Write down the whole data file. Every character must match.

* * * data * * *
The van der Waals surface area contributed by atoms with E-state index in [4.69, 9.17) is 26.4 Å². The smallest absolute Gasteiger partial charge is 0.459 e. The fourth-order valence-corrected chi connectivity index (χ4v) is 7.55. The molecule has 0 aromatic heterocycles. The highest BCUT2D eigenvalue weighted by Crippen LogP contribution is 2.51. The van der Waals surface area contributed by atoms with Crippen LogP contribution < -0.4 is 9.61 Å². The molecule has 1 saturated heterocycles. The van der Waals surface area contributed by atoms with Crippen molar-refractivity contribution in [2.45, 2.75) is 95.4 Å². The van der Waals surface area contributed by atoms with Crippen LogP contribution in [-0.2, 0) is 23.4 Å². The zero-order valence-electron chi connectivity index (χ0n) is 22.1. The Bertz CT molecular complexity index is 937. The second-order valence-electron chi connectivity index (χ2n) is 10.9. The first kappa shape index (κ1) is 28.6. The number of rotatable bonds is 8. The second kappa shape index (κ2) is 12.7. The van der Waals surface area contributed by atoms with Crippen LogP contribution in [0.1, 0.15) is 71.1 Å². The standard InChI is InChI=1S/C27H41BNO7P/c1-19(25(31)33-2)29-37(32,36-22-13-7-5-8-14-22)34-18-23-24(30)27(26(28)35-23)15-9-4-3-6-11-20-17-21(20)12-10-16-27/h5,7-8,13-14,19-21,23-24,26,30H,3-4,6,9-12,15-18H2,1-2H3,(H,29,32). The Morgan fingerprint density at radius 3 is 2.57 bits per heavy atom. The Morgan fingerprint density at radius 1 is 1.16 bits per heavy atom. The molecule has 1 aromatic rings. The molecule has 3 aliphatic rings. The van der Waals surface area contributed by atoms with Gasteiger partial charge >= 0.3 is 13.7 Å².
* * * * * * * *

The van der Waals surface area contributed by atoms with E-state index in [4.69, 9.17) is 26.4 Å². The smallest absolute Gasteiger partial charge is 0.459 e. The fourth-order valence-corrected chi connectivity index (χ4v) is 7.55. The molecule has 0 aromatic heterocycles. The highest BCUT2D eigenvalue weighted by Crippen LogP contribution is 2.51. The van der Waals surface area contributed by atoms with Crippen LogP contribution < -0.4 is 9.61 Å². The molecule has 1 saturated heterocycles. The van der Waals surface area contributed by atoms with Crippen molar-refractivity contribution in [2.45, 2.75) is 95.4 Å². The van der Waals surface area contributed by atoms with Crippen LogP contribution in [-0.2, 0) is 23.4 Å². The zero-order valence-electron chi connectivity index (χ0n) is 22.1. The Bertz CT molecular complexity index is 937. The second-order valence-electron chi connectivity index (χ2n) is 10.9. The first kappa shape index (κ1) is 28.6. The number of rotatable bonds is 8. The second kappa shape index (κ2) is 12.7. The van der Waals surface area contributed by atoms with Crippen LogP contribution in [0.1, 0.15) is 71.1 Å². The standard InChI is InChI=1S/C27H41BNO7P/c1-19(25(31)33-2)29-37(32,36-22-13-7-5-8-14-22)34-18-23-24(30)27(26(28)35-23)15-9-4-3-6-11-20-17-21(20)12-10-16-27/h5,7-8,13-14,19-21,23-24,26,30H,3-4,6,9-12,15-18H2,1-2H3,(H,29,32). The Morgan fingerprint density at radius 3 is 2.57 bits per heavy atom. The Morgan fingerprint density at radius 1 is 1.16 bits per heavy atom. The molecule has 1 aromatic rings. The molecule has 3 aliphatic rings. The van der Waals surface area contributed by atoms with Gasteiger partial charge >= 0.3 is 13.7 Å².